Mount Sinai researchers to test first gene therapy For Alzheimer's patients

November 17, 2009

Mount Sinai School of Medicine is one of 12 sites nationwide participating in the first Phase 2 clinical trial to test gene therapy treatment for Alzheimer's disease. The study is the first multicenter neurosurgical intervention in Alzheimer's research in the U.S.

The experimental treatment utilizes a viral-based gene transfer system, CERE-110, that makes Nerve Growth Factor (NGF), a naturally occurring protein that helps maintain nerve cell survival in the brain. CERE-110 has been previously studied in animals, where it reversed brain degeneration in aged monkeys and rats. For this study, CERE-110, will be injected by a neurosurgeon directly into the nucleus basalis of Meynert (NBM) of the brain, an area where neuronal death occurs in Alzheimer's patients.

In animal studies, NGF has been shown to support the survival and function of the neurons that deteriorate in Alzheimer's patients. These neurons produce the chemical acetylcholine, which is important in memory and cognitive function. The hope is that improvement of this system's function may lead to better memory performance in Alzheimer's patients.

A Phase 1 study in Alzheimer's patients has been conducted at Rush University in Chicago and the University of California San Diego, where researchers observed increases in brain metabolism in several cortical regions of the brain at 6- and 12-month follow-up in some of the participants. With follow-up ranging from six months to more than four years post-treatment, there have been no side effects thought to be caused by CERE-110.

Participants in the Phase 2 study will be randomly placed into one of two treatment groups, with half receiving CERE-110 via neurosurgery and half receiving placebo surgery without any cranial injections. Once the study is completed, and if the results are promising, participants in the placebo group will be eligible to be treated with CERE-110. All participants will receive a thorough medical examination and cognitive testing. In addition, participants will be closely monitored by a team of physicians for the duration of the two-year study. Participants will also be encouraged to participate in long-term follow-up.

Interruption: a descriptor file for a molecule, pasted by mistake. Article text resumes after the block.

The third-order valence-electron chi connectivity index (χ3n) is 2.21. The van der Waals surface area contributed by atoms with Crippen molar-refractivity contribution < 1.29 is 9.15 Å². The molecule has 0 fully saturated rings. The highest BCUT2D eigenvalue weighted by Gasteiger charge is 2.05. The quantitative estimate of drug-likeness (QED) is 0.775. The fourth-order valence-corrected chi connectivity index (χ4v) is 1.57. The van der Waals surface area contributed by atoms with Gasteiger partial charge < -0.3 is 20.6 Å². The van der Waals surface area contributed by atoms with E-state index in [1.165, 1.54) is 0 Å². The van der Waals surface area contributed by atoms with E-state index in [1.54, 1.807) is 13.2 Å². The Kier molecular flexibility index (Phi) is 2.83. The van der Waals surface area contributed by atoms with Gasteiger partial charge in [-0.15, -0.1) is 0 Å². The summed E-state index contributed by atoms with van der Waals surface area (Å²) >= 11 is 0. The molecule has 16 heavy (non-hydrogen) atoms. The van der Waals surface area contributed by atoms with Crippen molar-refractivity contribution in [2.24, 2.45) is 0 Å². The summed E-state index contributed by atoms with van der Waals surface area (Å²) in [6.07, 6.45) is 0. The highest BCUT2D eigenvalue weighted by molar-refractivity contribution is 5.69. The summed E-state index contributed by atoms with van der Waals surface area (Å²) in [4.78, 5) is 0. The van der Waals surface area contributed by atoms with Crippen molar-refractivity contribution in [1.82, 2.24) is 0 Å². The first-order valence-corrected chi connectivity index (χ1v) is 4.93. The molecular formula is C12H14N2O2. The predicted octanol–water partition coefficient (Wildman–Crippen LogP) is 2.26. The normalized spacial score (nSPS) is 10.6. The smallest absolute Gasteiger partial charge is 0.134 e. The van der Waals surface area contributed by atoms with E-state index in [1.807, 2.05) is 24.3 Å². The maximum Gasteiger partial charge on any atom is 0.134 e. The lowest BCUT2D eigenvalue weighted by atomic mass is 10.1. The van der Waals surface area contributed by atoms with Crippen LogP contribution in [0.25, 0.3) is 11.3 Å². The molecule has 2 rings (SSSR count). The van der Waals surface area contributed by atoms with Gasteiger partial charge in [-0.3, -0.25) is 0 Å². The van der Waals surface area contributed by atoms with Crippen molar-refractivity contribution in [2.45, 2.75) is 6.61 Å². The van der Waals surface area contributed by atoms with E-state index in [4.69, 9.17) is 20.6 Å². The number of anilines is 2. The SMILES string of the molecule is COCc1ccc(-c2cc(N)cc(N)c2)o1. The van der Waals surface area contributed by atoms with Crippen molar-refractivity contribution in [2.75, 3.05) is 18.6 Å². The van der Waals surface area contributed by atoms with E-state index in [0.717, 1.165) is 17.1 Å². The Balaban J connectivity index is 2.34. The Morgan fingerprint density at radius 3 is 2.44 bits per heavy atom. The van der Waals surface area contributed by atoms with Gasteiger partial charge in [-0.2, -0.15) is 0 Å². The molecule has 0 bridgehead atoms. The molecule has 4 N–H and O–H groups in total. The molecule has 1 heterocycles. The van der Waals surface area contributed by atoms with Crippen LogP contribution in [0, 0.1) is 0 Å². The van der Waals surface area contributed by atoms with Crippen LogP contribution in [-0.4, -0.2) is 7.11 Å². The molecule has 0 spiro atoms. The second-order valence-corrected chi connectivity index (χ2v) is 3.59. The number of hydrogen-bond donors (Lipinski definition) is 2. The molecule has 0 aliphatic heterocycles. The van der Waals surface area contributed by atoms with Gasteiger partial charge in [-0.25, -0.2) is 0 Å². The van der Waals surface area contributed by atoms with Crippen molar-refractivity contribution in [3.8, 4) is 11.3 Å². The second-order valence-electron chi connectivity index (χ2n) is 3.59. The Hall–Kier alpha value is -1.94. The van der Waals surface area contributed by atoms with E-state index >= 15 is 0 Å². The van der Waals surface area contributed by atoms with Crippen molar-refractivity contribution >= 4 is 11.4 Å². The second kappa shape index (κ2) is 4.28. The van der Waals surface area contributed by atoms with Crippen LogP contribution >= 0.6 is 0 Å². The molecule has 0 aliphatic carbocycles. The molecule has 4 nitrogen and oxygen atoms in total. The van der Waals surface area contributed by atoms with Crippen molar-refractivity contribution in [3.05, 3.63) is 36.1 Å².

-end-
The study, to be conducted at 12 sites throughout the country, is the first multicenter neurosurgical intervention in Alzheimer's research in the United States. The local study at Mount Sinai will involve approximately four to six volunteers between the ages of 50 and 80 with mild to moderate Alzheimer's symptoms. People seeking more information about participating in the study should call Mount Sinai at (212) 659-8885.

More information about this Phase 2 trial can be found on the ADCS website at http://www.adcs.org/Studies/NGF.aspx , and at the NIA's Alzheimer's Disease Education and Referral Center (ADEAR) website at http://www.alzheimers.org/clinicaltrials/fullrec.asp?PrimaryKey=308.

The study is sponsored by the Alzheimer's Disease Cooperative Study (ADCS) through a grant from the National Institute on Aging (a part of the NIH) in association with Ceregene, Inc, which developed and will provide the active agent (CERE-110).

About The Mount Sinai Medical Center

The Mount Sinai Medical Center encompasses The Mount Sinai Hospital and Mount Sinai School of Medicine. The Mount Sinai Hospital is one of the nation's oldest, largest and most-respected voluntary hospitals. Founded in 1852, Mount Sinai today is a 1,171-bed tertiary-care teaching facility that is internationally acclaimed for excellence in clinical care. Last year, nearly 50,000 people were treated at Mount Sinai as inpatients, and there were nearly 450,000 outpatient visits to the Medical Center.